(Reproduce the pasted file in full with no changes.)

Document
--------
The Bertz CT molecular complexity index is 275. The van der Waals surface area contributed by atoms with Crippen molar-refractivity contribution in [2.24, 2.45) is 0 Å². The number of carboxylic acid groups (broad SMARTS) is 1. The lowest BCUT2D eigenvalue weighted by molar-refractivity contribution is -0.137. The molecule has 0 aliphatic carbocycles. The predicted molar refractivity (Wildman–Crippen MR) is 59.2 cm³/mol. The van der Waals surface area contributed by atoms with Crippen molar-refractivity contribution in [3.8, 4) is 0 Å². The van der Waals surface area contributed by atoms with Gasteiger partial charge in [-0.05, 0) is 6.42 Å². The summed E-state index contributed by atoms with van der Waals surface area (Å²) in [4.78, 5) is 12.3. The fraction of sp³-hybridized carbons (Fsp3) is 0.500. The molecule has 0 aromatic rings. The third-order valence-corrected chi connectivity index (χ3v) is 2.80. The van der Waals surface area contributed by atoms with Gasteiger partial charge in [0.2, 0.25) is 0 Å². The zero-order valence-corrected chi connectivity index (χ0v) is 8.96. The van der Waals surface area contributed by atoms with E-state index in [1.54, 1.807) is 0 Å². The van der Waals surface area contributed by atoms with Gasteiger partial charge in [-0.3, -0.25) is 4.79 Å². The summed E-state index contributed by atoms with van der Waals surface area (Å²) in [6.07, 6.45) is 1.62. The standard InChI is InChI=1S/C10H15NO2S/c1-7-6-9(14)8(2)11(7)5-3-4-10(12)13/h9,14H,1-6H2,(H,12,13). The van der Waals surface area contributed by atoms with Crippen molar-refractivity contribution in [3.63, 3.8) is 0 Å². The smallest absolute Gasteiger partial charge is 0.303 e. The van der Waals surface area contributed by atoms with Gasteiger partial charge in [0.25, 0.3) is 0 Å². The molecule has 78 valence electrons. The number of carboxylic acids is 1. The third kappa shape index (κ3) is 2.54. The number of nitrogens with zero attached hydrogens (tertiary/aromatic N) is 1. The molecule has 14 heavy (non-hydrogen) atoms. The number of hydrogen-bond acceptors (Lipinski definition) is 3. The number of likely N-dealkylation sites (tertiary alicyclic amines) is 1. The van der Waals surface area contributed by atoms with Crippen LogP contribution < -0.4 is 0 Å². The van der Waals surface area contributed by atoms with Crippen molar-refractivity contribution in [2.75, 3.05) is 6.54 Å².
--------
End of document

The Bertz CT molecular complexity index is 275. The van der Waals surface area contributed by atoms with Crippen molar-refractivity contribution in [2.24, 2.45) is 0 Å². The number of carboxylic acid groups (broad SMARTS) is 1. The lowest BCUT2D eigenvalue weighted by molar-refractivity contribution is -0.137. The molecule has 0 aliphatic carbocycles. The predicted molar refractivity (Wildman–Crippen MR) is 59.2 cm³/mol. The van der Waals surface area contributed by atoms with Crippen molar-refractivity contribution in [3.8, 4) is 0 Å². The van der Waals surface area contributed by atoms with Gasteiger partial charge in [-0.05, 0) is 6.42 Å². The summed E-state index contributed by atoms with van der Waals surface area (Å²) in [4.78, 5) is 12.3. The fraction of sp³-hybridized carbons (Fsp3) is 0.500. The molecule has 0 aromatic rings. The third-order valence-corrected chi connectivity index (χ3v) is 2.80. The van der Waals surface area contributed by atoms with Gasteiger partial charge in [0.2, 0.25) is 0 Å². The zero-order valence-corrected chi connectivity index (χ0v) is 8.96. The van der Waals surface area contributed by atoms with E-state index in [1.54, 1.807) is 0 Å². The van der Waals surface area contributed by atoms with Gasteiger partial charge in [-0.3, -0.25) is 4.79 Å². The summed E-state index contributed by atoms with van der Waals surface area (Å²) in [6.07, 6.45) is 1.62. The standard InChI is InChI=1S/C10H15NO2S/c1-7-6-9(14)8(2)11(7)5-3-4-10(12)13/h9,14H,1-6H2,(H,12,13). The van der Waals surface area contributed by atoms with Crippen molar-refractivity contribution in [3.63, 3.8) is 0 Å². The smallest absolute Gasteiger partial charge is 0.303 e. The van der Waals surface area contributed by atoms with Gasteiger partial charge in [0.25, 0.3) is 0 Å². The molecule has 78 valence electrons. The number of carboxylic acids is 1. The third kappa shape index (κ3) is 2.54. The number of nitrogens with zero attached hydrogens (tertiary/aromatic N) is 1. The molecule has 14 heavy (non-hydrogen) atoms. The number of hydrogen-bond acceptors (Lipinski definition) is 3. The number of likely N-dealkylation sites (tertiary alicyclic amines) is 1. The van der Waals surface area contributed by atoms with Crippen LogP contribution < -0.4 is 0 Å². The van der Waals surface area contributed by atoms with Crippen molar-refractivity contribution in [2.75, 3.05) is 6.54 Å².